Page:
14. “Every cubic inch of space contains a miracle.” Walt Whitman

  15. This seems to be true! The universe is filled with something called “Dark Energy” which is accelerating its expansion. It is also filled with something (called the Higgs field) which gives particles mass. What are these fundamental “somethings”? Will we some day see a relation? The underlying mechanism for both phenomena are not understood. EPP 2010 November 30, 2004

  16. Large Hadron Collider (LHC) EPP 2010 November 30, 2004

  17. LHC on the Roadmap The Large Hadron Collider (LHC), a new accelerator scheduled to start operation in 2007, is under construction at CERN in Geneva, Switzerland. This accelerator will explore nature at the shortest distances (a factor of seven high energy than the present highest energy machine) ever studied in detail. Scientists throughout the world are participating, and the U.S. Government is making a major contribution through programs funded by the NSF and the DOE. Some of the exciting goals: • Study the nature of the vacuum and how it gives mass to particles and breaks the symmetry between forces. • Study the physics framework behind the symmetry breaking. • Search for extra Spatial Dimensions. • Search for Quantum Dimensions (Supersymmetry). • Search for the physics responsible for dark matter, for example as occurs in supersymmetry. EPP 2010 November 30, 2004

  18.  W   NeutrinoOscillations Quantum Mechanics in Action in the Particle World Oscillations exist between 3 neutrino types. Short Journey   W   Detector Long Journey Gives  time to change character EPP 2010 November 30, 2004

  19.  Detector  Cosmic ray Atmospheric Neutrinos Diameter of the earth provides “Long Journey” Super K Detector EPP 2010 November 30, 2004

  20. The Growing Excitement of Neutrino Physics American Physical Society Multi-Divisional Neutrino Study over the past year to map out future opportunities has now concluded. Sponsored by the APS Divisions of: Nuclear Physics Particles and Fields Astrophysics Physics of Beams EPP 2010 November 30, 2004

  21. Neutrino Physics Agenda Craft a program to: • Tell us if there are only 3 neutrino families. • Complete measurements of masses and mixing parameters for the neutrinos. • Tell us if neutrinos are their own antiparticles. Related theoretical questions: • Are neutrinos responsible for the excess of matter over anti-matter? • What can neutrinos tell us about new physics beyond the Standard Model? Use neutrinos as a tool to study Astrophysics: • Probe processes that generate energy in the sun. • Look at super-nova explosions. • Study cosmic sources of very high-energy particles. EPP 2010 November 30, 2004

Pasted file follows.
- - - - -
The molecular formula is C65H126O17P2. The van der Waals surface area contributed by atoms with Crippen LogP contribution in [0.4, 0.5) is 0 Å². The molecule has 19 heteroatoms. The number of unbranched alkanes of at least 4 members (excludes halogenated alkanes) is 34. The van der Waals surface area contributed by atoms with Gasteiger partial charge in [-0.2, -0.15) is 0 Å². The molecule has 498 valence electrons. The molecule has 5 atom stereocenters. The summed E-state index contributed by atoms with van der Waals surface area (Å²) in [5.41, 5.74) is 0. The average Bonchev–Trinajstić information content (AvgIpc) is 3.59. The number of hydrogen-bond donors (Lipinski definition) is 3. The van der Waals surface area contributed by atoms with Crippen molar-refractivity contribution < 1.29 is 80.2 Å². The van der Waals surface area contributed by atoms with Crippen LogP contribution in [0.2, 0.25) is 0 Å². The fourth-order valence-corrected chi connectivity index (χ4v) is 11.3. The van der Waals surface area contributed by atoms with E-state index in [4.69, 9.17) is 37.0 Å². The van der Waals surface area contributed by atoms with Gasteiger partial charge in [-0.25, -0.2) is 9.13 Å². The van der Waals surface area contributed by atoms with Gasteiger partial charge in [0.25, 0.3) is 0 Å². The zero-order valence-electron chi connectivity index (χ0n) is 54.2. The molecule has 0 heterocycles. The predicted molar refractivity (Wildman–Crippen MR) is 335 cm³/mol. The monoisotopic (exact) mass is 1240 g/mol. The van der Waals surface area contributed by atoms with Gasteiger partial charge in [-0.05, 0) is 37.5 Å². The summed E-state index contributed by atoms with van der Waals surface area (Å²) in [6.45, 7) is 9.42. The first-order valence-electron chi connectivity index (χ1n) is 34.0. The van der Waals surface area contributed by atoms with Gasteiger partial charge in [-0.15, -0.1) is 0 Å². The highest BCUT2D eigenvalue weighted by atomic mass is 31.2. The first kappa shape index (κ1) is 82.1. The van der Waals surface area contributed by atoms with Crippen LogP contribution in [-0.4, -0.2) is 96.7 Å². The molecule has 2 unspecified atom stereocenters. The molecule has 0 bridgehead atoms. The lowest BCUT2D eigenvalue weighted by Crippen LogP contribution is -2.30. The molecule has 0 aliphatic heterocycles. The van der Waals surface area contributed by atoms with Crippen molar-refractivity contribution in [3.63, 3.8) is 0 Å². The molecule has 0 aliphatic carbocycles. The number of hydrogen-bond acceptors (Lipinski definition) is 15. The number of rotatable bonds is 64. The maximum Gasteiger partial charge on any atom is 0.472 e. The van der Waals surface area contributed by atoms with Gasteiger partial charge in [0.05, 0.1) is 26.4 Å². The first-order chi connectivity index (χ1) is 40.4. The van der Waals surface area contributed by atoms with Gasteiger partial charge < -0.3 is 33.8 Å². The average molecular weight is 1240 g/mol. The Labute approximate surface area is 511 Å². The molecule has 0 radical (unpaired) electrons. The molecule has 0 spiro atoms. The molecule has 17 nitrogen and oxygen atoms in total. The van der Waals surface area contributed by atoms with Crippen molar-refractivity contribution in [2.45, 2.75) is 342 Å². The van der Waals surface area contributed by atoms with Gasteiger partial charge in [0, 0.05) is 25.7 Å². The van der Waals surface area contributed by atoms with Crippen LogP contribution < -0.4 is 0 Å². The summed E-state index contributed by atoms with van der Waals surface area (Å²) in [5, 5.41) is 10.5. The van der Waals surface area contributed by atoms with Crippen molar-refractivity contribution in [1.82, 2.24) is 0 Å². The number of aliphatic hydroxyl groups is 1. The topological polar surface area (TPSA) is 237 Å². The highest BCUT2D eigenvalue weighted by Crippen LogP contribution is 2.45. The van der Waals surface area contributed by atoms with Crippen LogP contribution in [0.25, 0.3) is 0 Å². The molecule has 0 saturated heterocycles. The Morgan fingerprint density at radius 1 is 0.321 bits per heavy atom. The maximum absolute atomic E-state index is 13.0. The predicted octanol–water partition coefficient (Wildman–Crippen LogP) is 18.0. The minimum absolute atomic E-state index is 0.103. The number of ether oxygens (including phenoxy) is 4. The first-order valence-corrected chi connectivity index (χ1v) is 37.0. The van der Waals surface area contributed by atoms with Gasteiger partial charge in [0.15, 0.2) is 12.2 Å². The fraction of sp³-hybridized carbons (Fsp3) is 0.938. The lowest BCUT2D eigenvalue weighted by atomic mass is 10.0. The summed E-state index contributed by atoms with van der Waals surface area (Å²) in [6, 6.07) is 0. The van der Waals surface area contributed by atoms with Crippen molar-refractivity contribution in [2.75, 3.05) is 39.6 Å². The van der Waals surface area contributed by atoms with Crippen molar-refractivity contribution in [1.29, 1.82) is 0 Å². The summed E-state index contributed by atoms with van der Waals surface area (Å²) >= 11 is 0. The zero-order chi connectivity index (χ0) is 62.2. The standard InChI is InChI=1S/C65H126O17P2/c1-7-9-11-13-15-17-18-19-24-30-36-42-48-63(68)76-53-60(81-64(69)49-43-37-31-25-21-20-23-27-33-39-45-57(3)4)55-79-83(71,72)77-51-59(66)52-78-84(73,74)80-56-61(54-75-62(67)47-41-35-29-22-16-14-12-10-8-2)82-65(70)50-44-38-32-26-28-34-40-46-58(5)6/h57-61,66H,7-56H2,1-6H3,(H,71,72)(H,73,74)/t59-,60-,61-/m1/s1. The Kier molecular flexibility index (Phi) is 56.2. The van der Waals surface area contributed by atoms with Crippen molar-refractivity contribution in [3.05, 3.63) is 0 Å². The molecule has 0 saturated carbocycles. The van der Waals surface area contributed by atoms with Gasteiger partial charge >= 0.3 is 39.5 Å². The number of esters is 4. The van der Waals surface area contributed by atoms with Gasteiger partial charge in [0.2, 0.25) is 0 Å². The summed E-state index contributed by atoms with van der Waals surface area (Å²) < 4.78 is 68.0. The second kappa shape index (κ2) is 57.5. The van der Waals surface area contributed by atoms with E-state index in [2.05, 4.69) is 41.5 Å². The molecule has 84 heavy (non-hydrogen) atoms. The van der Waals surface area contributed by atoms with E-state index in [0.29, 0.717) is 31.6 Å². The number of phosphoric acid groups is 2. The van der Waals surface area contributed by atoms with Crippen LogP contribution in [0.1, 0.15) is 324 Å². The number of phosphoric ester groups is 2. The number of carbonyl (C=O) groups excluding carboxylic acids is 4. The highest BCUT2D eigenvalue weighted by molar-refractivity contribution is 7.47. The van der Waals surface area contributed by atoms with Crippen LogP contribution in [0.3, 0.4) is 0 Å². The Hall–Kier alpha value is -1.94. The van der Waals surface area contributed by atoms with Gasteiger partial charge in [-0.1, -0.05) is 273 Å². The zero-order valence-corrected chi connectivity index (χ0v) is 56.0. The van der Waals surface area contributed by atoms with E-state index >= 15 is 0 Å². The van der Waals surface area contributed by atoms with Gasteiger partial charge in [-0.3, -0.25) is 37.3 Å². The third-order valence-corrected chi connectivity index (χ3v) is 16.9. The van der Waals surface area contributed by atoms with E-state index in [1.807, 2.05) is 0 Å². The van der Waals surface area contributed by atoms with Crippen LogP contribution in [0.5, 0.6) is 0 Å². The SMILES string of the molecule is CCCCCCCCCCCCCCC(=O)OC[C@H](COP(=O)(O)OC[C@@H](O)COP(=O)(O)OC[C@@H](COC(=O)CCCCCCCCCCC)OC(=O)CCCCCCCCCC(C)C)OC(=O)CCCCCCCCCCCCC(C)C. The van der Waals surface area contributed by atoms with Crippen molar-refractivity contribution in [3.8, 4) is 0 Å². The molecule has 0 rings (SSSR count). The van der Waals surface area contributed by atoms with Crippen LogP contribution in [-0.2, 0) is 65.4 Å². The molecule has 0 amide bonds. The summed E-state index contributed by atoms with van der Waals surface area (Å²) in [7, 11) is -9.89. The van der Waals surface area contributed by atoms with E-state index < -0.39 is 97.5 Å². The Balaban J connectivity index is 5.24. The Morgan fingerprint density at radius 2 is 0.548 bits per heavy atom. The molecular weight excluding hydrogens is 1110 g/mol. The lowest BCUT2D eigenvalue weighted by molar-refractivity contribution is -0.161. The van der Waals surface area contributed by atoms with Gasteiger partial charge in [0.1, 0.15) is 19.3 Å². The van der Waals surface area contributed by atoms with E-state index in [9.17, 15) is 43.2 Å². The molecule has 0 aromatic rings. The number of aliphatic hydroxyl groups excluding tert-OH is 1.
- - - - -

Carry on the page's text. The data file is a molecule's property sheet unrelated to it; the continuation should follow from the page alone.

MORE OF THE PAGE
22. Prioritization I believe the agencies are still learning how to use P5. The first request for prioritization involved three projects at Fermilab. These needed rapid decisions since any further delays risked jeopardizing the timeliness of the projects. EPP 2010 November 30, 2004

  23. Prioritization for Three Projects Highest Priority: The Fermilab Tevatron Run II Upgrades, which involve two detectors taking data at the energy frontier. P5 advocated that Fermilab try to maximize the physics-quality data recorded by each experiment by the end of 2008. Requires upgrades to the trigger and data acquisition systems of each experiment. Supported the Fermilab management’s decision that the separate silicon detector upgrades not be built given the cost, schedule, and luminosity expectations for the accelerator. EPP 2010 November 30, 2004

  24. Prioritization for Three Projects The other two experiments were in the area of quark flavor physics. Both were excellent experiments that could start to take data at the end of this decade. These experiments would look at the imprint of the new physics found at the LHC in the decays of heavy quarks, providing a tool to help decipher the character of that new physics. We recommended that the broader of the two move forward and that the second experiment not proceed based on current budgetary models. Note that budgetary considerations, after many years of funding stringencies for the field, now play a very large role in limiting opportunities. EPP 2010 November 30, 2004

  25. Prioritization For the future, I believe it would be better to look at a larger set of projects, for example a set that could start construction within a 5 year time window. These compete directly for funds. This is complicated by the fact that some of the projects involve more than just the NSF and the DOE Office of High Energy Physics. However, we can certainly provide the perspective from our own field, to be used in reaching agency decisions. EPP 2010 November 30, 2004